Kay Napier freely admits that she felt a little lost in early 2010.
After years as a successful vice president with Procter & Gamble and McDonald’s, she had taken over as CEO of Arbonne International LLC in August 2009. But she couldn’t admire the view from the summit for too long. About a month later, it became apparent that Arbonne was headed for a crisis.
“The company had grown very rapidly and hadn’t built the infrastructure that they needed to be successful, either at the current volume rate or to get set for future growth,” Napier says. “There was a lot of volume sold that didn’t get to the end consumers’ hands. There was a lot of positive momentum in the business, but not the follow-up that needs to happen from a training standpoint. So in that setting, what goes up must come down.”
The company, which sells health and beauty products to consumers through more than 30,000 independent consultants, was suffering from poor business practices that had created a large amount of debt. In September 2009, the company’s board made the decision to file for Chapter 11 bankruptcy, in order to restructure the debt to equity and allow the company’s lenders to become the owners of the business. The company officially declared bankruptcy in January 2010.
Napier had never gone through a bankruptcy before, so almost as quickly as she settled into the CEO’s role, she was undergoing a baptism by fire, dropped directly into the middle of an organizational turnaround.
“I was very concerned, as were the potential new owners, that we would have a lot of defections, particularly in the field because these people are independent contractors who can go work for another company very easily,” Napier says. “Any time people here the ‘B’ word, you’re going to be concerned about defections.”
Napier had to get nearly 1,000 internal employees, as well as tens of thousands of consultants, to see past the bankruptcy proceeding and look toward a new future with Arbonne. The new CEO had to instill confidence in a company that she was still learning about herself.
Read and react
In some ways, Napier is glad she was still a rookie CEO when news of the bankruptcy first emerged. She didn’t have a chance to overthink things. Much like a first responder in a disaster situation, she had to rely on her training and instincts. And her training and instincts told her to start informing everyone in the organization, employees and consultants alike.
The first item she needed to make clear was that the company was not in jeopardy of going under. Everyone was still going to have a job, both now and in the future.
“In this case, there was no liquidation,” Napier says. “Everyone got paid, it was business as usual largely. But you can say that, and your people will come back and say ‘Sure, just wait until next month when you cut our paychecks or whatever.’ I had to trust that our new owners and potential owners were telling me the truth regarding that, because that’s what I was communicating to our troops.”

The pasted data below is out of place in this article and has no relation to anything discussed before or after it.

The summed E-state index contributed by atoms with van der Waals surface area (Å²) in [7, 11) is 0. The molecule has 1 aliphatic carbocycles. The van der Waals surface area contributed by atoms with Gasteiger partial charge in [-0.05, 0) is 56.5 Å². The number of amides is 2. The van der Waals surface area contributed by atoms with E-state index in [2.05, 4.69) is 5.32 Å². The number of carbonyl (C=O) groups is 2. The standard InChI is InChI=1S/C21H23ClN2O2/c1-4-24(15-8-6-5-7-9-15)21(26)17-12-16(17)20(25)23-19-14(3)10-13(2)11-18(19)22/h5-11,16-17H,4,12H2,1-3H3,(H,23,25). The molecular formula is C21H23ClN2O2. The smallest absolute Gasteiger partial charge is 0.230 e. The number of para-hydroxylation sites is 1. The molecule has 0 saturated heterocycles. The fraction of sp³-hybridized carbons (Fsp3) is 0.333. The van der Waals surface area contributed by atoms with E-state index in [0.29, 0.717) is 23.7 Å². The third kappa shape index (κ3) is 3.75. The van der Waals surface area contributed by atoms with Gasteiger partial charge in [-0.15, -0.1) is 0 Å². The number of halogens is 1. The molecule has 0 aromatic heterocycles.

To help simplify communication and ensure that Arbonne’s corporate leadership was broadcasting a consistent message to everyone in the company, Napier and her leadership team produced a series of videos that laid out, in a straightforward manner, what the bankruptcy meant for the company.
“They were done in an interview style,” Napier says. “I told everyone in the video that I had to learn about this, too. I told them what this really will be is a strengthening of the balance sheet, because for us to continue with the level of debt we had would have been a very challenging business situation. We also wanted to outline that everyone would get paid, and that this would ultimately be a good thing for the organization, not a bad thing.”
Your messages in a time of crisis should be realistic, but whenever possible, optimistic. Employees normally only see surface evidence of what is happening within the company, and if the surface evidence looks like bad news, they’ll start envisioning worst-case scenarios — unless you intervene with the truth.
“Communicating in these situations is like producing a good ad,” Napier says. “Someone has to see it six times before it really sinks in. If you assume saying it one time is enough, you’re wrong. You have to reassure your people twice as much as you think you need to. In my case, I was just coming in, so they didn’t know me from a hole in the ground. They had to trust that I was telling them the truth, and that was the case for both the employees and the consultants.”
Napier says communicating during the bankruptcy wasn’t a complicated process. It was a matter of doing simple things repeatedly.
“You know your subject, which is an old Dale Carnegie principle, and you know your heart,” she says. “I think that is some of the best training for any communicator. I was definitely living and breathing my subject, and I maintained a positive attitude because I wanted to be positive about this situation. I knew this had the potential to turn into a great situation for us over the long term.”
Get others involved
In addition to a jump right into crisis communication, Napier also had to jump into prioritization. She was already working on a number of new initiatives when bankruptcy proceedings began, and she had to determine how to best lead the company on a day-to-day basis in addition to piloting the company through the bankruptcy. It took the involvement of Napier’s leadership team, which at the time was a combination of holdovers from before.
“There wasn’t a lot of balance right away,” Napier says. “I’d be lying if I said there was balance. I had to perform some delegation of responsibilities, but at the same time, there were gaps with what I had in terms of resources, so I couldn’t delegate everything. For example, I didn’t have a head of marketing until we emerged from bankruptcy, so in addition to the CEO hat, I had to wear the marketing hat, as well as the bankruptcy hat. I think we did well collectively with the bankruptcy, and I think I did reasonably well as a CEO overall. On marketing, I think I deserve a C-plus. There were things that happened with marketing that, if I had more time to devote to it, we would have done a better job. But I could only work so many hours in a day.”